It matters where you come from and what your parents do. Research continues to show that these circumstances impact on the opportunities that are available to each of us across our lifetimes.
In the UK, the link between socioeconomic background and adult outcomes is stronger than it is in many other developed countries.
Barriers to social mobility are estimated to cost the UK £39bn each year, impacting on our productivity, our mental health and our life expectancy.
As is widely acknowledged, people from more affluent backgrounds have greater opportunities and life chances than those from relatively less advantaged starting points.
So, the focus of many employers on their efforts to improve social mobility, by building more diverse, inclusive and accessible businesses, is valuable. Broadening opportunity across the population has the potential to improve business outcomes as well as social ones, boosting the country’s prosperity.
The geography of opportunity
Geography impacts social mobility. The 2021 Social Mobility Barometer, from the government’s Social Mobility Commission, showed that three quarters of adults believe there are large differences in the opportunities available in different parts of Britain today.
The UK’s uneven economic geography limits progress, while brain drain – driven by the perception that many young people need to relocate to build careers – is a major challenge, especially as it risks supporting a negative cycle.
Covid-19 has exacerbated many regional inequalities, so it is particularly welcome that businesses, policymakers and institutions are converging around the concept of a place-based approach.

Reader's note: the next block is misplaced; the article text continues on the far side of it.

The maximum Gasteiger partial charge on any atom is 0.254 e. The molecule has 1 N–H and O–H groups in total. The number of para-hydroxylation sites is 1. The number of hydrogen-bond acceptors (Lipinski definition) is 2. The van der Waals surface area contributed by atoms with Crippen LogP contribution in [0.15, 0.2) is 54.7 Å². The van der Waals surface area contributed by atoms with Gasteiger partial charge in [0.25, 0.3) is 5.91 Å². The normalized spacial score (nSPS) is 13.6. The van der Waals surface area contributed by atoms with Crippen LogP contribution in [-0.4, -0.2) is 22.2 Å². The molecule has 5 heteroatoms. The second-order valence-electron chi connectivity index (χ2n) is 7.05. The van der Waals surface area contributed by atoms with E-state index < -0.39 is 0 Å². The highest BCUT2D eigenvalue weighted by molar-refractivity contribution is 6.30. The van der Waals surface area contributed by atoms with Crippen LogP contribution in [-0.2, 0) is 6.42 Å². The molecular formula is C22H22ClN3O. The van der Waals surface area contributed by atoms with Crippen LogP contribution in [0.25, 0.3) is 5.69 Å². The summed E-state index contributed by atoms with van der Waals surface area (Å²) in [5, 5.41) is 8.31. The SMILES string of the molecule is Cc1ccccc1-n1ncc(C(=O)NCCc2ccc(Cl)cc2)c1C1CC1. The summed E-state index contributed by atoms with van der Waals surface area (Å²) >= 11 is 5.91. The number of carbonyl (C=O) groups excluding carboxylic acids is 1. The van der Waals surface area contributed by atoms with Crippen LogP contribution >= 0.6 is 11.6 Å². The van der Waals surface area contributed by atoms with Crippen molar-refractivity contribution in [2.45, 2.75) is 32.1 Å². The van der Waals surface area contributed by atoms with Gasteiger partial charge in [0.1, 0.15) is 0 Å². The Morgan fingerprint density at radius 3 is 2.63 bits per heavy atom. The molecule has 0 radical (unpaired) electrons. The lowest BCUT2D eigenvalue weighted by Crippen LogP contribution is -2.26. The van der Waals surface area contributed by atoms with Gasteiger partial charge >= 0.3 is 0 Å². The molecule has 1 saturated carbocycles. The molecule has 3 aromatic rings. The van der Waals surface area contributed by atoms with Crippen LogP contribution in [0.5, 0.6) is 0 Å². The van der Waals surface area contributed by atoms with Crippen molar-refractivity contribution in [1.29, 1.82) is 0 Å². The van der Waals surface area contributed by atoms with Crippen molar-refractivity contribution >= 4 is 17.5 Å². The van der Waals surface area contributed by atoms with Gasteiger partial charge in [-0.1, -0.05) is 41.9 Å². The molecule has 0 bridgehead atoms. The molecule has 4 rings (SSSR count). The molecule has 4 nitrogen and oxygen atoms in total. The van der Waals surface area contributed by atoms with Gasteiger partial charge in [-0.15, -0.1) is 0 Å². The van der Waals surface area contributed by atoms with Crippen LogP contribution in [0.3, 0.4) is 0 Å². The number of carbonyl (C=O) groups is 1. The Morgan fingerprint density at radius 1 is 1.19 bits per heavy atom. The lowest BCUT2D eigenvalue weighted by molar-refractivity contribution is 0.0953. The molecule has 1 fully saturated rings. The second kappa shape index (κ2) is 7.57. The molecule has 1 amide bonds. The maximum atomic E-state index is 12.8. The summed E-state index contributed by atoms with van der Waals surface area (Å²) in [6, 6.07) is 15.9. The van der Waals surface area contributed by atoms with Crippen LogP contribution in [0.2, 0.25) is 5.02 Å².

The phrase “stay local, go far” features in the opening gambit to the government’s levelling-up white paper that, in its diagnosis of the UK’s regional imbalances, recognises that geography can have a significant impact on life chances.
The centrepiece of the levelling-up agenda – its 12 policy missions for 2030 – are aimed at spreading opportunity widely across the UK. It indicates that the government is thinking as much about supporting people in less-connected rural and coastal areas as it is concerned with the imperative to regenerate towns and grow global cities in each region.
The white paper was preceded by the Social Mobility Commission’s highly significant The Long Shadow of Deprivation report, published early in the pandemic, which considered the postcode lottery impacting social mobility in the UK. Its analysis showed that individuals aged 28 from disadvantaged families in England’s social mobility “cold spots” earn, on average, just over half the amount of those from similar backgrounds in the most mobile areas.
There is increasing recognition that somebody’s progression and life chances can be impacted by where they live or where they start, and that policy interventions should be directed towards spreading opportunity more widely across the UK.
Breaking down barriers
Our sector – professional services – is now well represented at the top end of the Social Mobility Foundation’s Social Mobility Employer Index, with KPMG proudly ranked at number two in the UK.